by Julie Manning Magid
No federal law barring discrimination against LGBT workers in hiring, promoting and firing existed in this country until this week.
Although some may have believed LGBT individuals were protected from discrimination following the Supreme Court’s Obergefell v. Hodges decision that found the fundamental right to marry is guaranteed to same-sex couples, this was not the case.
On the basis of sex
Two of the cases were brought by men who allegedly lost their jobs because they are gay. The third case addressed transgender discrimination in the workplace. All three cases were consolidated and decided by Bostock v. Clayton County, Georgia.
“On the basis of sex” are the crucial words in the Supreme Court’s decision. Some commentators have expressed surprise that two traditionally conservative justices, Chief Justice John Roberts and Justice Neil Gorsuch, joined with the four traditionally more liberal judges in the 6-3 decision. But given the rise of “statutory originalism” and “textualism” in judicial interpretation, I don’t see the result as remarkable.
Originalism means courts should interpret laws based on their original intent or purpose.
Judges who subscribe to textualism believe they should evaluate only the words of a statute enacted by Congress and not consider evidence outside the statutory language.
In this case, the clear language used by Congress in enacting Title VII determined the outcome. Justice Neil Gorsuch, who is known to employ both textualism and originalism in judicial interpretation, authored the majority opinion extending protection from employment discrimination to millions of people.
Textualism and originalism
Gorsuch’s opinion examined “on the basis of sex” through both the textualism and originalism lens.
In the first paragraph of the decision: “An employer who fires an individual for being homosexual or transgender fires that person for traits or actions it would not have questioned in members of a different sex. Sex plays a necessary and undisguisable role in the decision, exactly what Title VII forbids.” In other words, “on the basis of sex” means “due to sex” and not, as it so often is interpreted, male or female gender.
Gorsuch goes on to write: “[The statute] tells us three times – including immediately after the words ‘discriminate against’ – that our focus should be on individuals, not groups.”
To illustrate the difference, Justice Gorsuch uses examples that relate to earlier Supreme Court Title VII cases concerning sexual stereotyping.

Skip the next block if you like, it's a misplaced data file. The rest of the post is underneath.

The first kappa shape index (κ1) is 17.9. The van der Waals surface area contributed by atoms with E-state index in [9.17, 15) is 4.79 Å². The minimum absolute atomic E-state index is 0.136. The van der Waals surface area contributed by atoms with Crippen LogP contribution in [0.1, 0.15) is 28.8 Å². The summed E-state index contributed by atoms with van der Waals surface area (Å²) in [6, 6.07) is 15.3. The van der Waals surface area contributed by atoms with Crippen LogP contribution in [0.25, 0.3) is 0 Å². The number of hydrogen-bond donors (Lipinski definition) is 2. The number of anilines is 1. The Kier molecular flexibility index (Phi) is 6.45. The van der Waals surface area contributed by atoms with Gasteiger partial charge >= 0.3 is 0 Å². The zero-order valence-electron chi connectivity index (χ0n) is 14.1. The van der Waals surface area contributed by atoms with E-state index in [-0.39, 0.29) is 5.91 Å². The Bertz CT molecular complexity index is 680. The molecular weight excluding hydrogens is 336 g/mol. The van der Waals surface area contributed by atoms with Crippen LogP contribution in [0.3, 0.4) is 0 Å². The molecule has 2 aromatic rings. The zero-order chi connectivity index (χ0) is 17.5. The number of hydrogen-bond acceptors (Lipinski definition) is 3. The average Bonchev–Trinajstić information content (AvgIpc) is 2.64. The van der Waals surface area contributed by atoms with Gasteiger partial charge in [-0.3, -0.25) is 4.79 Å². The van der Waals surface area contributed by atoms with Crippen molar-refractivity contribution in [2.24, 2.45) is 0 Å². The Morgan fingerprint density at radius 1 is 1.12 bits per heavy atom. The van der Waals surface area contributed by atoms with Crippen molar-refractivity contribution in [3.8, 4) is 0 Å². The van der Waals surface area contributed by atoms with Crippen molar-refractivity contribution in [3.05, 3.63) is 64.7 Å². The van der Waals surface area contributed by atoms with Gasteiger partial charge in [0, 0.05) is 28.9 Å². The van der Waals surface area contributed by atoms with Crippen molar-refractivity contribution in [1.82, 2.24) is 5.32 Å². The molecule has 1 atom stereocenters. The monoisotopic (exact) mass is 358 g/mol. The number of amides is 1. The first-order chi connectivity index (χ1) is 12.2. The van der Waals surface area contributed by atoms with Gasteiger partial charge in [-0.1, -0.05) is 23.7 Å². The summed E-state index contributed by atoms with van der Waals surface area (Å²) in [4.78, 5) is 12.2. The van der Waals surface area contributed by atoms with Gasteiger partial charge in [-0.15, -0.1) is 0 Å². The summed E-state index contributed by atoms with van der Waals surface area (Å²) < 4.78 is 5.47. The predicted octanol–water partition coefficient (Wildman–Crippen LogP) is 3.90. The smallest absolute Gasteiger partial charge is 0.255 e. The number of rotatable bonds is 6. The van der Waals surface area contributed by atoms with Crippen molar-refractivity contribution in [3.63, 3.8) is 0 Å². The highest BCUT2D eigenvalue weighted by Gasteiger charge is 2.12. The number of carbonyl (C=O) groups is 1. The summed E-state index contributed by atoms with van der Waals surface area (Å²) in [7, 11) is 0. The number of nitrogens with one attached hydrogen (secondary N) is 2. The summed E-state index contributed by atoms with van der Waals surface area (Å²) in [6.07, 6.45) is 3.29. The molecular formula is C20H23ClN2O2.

In 1989, the court held that Title VII prohibited an employer from denying opportunities to a woman based on “stereotypical notions about women’s proper deportment” in Price Waterhouse v. Hopkins. In that case, Ann Hopkins received advice from her employer that, if she wanted to make partner at the firm, she should act more feminine. The court’s ruling meant that an employer couldn’t penalize an employee based on gender nonconformity under Title VII.
In Oncale v. Sundowner Offshore, a unanimous Supreme Court held that same-sex harassment is sex discrimination under Title VII. The case involved a man working on an oil rig being bullied by other men because he was considered effeminate. That 1998 opinion was written by Justice Antonin Scalia, then the avowed originalist on the court, and opened the door for an expansion of Title VII.
Justice Gorsuch placed these cases in a textualism context when he said, “So an employer who fires a woman, Hannah, because she is insufficiently feminine and also fires a man, Bob, for being insufficiently masculine may treat men and women as groups more or less equally. But in both cases the employer fires an individual in part because of sex. Instead of avoiding Title VII exposure, this employer doubles it.”
The originalism lens immediately follows in the second paragraph of the decision: “Those who adopted the Civil Rights Act might not have anticipated their work would lead to this particular result … But the limits of the drafters’ imagination supply no reason to ignore the law’s demands.”
Justice Gorsuch goes on to explain why the textualism reading must prevail by noting that Title VII’s protected class of sex was complicated from the start. However, the original intent of the drafters is not relevant when clear statutory language is used.
He wrote, “This Court has explained many times over many years that, when the meaning of the statute’s terms is plain, our job is at an end.” Therefore, when the statute refers to sex, and that is the basis upon which the plaintiffs were discriminated against, originalism is not a factor.
What comes next?
One of the many questions that remain following this clear victory for LGBT rights is how this will impact religious liberty laws.
Many states have passed religious liberty statutes, and the court has considered the religious liberty claim on a national level. In Masterpiece Cakeshop v. Colorado Civil Rights Commission, the court found that a Colorado Civil Rights Commission was hostile toward the religious objections of a cake shop owner who refused services to a couple entering a same-sex marriage.
In that case, the court was able to issue a narrow ruling that sidestepped the broader First Amendment issues of free exercise of religion and free speech. I am certain that more cases that challenge these rights more directly will follow.
For now, civil rights proponents can claim a clear victory in this important workplace discrimination case that broadly expanded the rights of LGBT employees across the country.
This article is republished from The Conversation under a Creative Commons license. Read the original article. Portions of this article originally appeared in a previous article published on Nov. 5, 2019.
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